For Finns, sauna is not just a place for cleansing oneself. Sauna has been part of the Finnish culture – the everyday life and celebration as well – for several millennia. There are nearly 3 million saunas of various types and sizes in Finland. South Ostrobothnia is a place that offers sauna experiences for various tastes, from smoke saunas to infrared saunas and everything in between. Welcome to the sauna!
DIFFERENT SAUNA TYPES – the seven generations of sauna
According to the architect and sauna expert Pekka E. Tommila, the Finnish history of sauna can be divided into seven generations of saunas. The first sauna generation dates back as far as 10,000 years ago, to a primitive ground sauna. These days the ground saunas or teepee saunas are also called ancient saunas for the reason that they don't exist in Finland anymore.
As the way of life of the Finnish people was stabilized, the permanency of the places of residence resulted in changes in sauna construction as well. After teepee saunas, people came up with a way to dig saunas in a slope in the ground, in the form of a room, keeping the heat better, with a heap of heated stones in one corner. This type of sauna can be called the second-generation sauna, or primary sauna, for it clearly is the "foremother" of all more modern saunas.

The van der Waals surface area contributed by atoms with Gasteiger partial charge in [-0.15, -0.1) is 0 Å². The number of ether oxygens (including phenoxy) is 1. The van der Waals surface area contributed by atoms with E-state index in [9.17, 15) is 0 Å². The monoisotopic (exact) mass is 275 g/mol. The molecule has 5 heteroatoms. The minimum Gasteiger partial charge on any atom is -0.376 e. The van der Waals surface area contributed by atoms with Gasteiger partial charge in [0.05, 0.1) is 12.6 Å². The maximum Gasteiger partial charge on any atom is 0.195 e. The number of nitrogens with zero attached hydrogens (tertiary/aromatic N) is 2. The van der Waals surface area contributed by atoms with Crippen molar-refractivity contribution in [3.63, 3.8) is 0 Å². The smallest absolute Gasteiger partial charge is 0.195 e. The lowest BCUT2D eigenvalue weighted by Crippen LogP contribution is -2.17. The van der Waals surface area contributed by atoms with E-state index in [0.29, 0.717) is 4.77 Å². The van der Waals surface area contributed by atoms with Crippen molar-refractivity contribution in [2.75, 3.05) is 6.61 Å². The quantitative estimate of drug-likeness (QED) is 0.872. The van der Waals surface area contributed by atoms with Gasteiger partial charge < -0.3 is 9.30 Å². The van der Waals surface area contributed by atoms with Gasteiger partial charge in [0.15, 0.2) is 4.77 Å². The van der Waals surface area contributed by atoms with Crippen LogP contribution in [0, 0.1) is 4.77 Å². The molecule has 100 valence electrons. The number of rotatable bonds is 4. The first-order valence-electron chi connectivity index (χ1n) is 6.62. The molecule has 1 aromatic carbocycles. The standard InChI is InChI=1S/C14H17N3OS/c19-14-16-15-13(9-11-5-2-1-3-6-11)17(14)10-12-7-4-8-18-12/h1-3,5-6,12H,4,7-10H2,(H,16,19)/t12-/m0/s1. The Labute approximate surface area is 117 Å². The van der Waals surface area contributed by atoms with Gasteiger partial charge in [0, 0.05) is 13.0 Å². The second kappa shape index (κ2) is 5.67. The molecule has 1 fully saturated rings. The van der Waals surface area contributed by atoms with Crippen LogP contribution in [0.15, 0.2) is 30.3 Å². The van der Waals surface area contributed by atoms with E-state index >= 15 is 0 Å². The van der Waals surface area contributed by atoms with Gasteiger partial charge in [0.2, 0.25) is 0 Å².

The third generation of saunas began shortly after the beginning of the Current Era, when log construction started to become more common. These log cabins can be called as "mothers" of all modern saunas, because they match the criteria of the Finnish sauna proper:
- a log-built room with four corners and a ridge roof
- a smoke stone stove by the door
- an elevated platform on the back wall
- proper ventilation
- good steam
- and of course, a familiar sauna gnome as the protector.
In the 1930's, about a half of the saunas in Finland were of the smoke sauna type. Today it's estimated that there are about 25,000 smoke saunas in use in the country, representing c. 1% of all the saunas.
The fourth-generation sauna was actually a multifunctional building that can, with a slight generalization, be called a yard sauna. The brick-laid oven stove had evolved significantly from the Iron Age stone stove. The oven stove was laid with natural stones and later with bricks, and retained heat for a longer time. It also had a special steam hatch, and most importantly, its own chimney. The yard sauna culture was vibrant for 500 years, first in the countryside villages and homesteads, and coming into the 19th century, also in the outskirts of towns and cities. As the yard sauna culture evolved, the stoves evolved as well.
After the war there was a shortage of pretty much everything, so Finns came up with a good way to save wood: a continuously-heating stove with a metal casing that gives the possibility to keep the fire burning even while the sauna is being used. The fifth generation of saunas had been born.